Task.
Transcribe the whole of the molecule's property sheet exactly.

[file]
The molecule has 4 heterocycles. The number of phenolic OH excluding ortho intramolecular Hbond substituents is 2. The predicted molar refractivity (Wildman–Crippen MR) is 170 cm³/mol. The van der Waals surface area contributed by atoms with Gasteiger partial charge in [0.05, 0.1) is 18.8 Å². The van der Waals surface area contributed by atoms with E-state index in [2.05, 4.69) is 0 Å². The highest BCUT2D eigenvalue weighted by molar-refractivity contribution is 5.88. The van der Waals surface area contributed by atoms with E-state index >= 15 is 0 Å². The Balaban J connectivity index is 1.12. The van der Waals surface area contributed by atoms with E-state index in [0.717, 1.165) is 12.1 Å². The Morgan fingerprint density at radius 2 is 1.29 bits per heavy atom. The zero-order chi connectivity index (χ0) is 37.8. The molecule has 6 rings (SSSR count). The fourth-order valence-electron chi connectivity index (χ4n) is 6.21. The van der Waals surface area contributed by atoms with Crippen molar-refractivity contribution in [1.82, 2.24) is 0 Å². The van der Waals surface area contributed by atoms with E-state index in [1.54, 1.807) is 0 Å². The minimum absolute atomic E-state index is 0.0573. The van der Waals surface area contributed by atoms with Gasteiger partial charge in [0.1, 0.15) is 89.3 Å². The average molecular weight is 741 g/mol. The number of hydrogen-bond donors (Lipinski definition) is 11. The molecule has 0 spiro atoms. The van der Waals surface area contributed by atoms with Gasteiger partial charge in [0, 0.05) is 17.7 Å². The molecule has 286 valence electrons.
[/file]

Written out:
The molecule has 4 heterocycles. The number of phenolic OH excluding ortho intramolecular Hbond substituents is 2. The predicted molar refractivity (Wildman–Crippen MR) is 170 cm³/mol. The van der Waals surface area contributed by atoms with Gasteiger partial charge in [0.05, 0.1) is 18.8 Å². The van der Waals surface area contributed by atoms with E-state index in [2.05, 4.69) is 0 Å². The highest BCUT2D eigenvalue weighted by molar-refractivity contribution is 5.88. The van der Waals surface area contributed by atoms with E-state index >= 15 is 0 Å². The Balaban J connectivity index is 1.12. The van der Waals surface area contributed by atoms with E-state index in [0.717, 1.165) is 12.1 Å². The Morgan fingerprint density at radius 2 is 1.29 bits per heavy atom. The zero-order chi connectivity index (χ0) is 37.8. The molecule has 6 rings (SSSR count). The fourth-order valence-electron chi connectivity index (χ4n) is 6.21. The van der Waals surface area contributed by atoms with Crippen molar-refractivity contribution in [1.82, 2.24) is 0 Å². The van der Waals surface area contributed by atoms with E-state index in [1.54, 1.807) is 0 Å². The minimum absolute atomic E-state index is 0.0573. The van der Waals surface area contributed by atoms with Gasteiger partial charge in [0.1, 0.15) is 89.3 Å². The average molecular weight is 741 g/mol. The number of hydrogen-bond donors (Lipinski definition) is 11. The molecule has 0 spiro atoms. The van der Waals surface area contributed by atoms with Gasteiger partial charge in [0, 0.05) is 17.7 Å². The molecule has 286 valence electrons.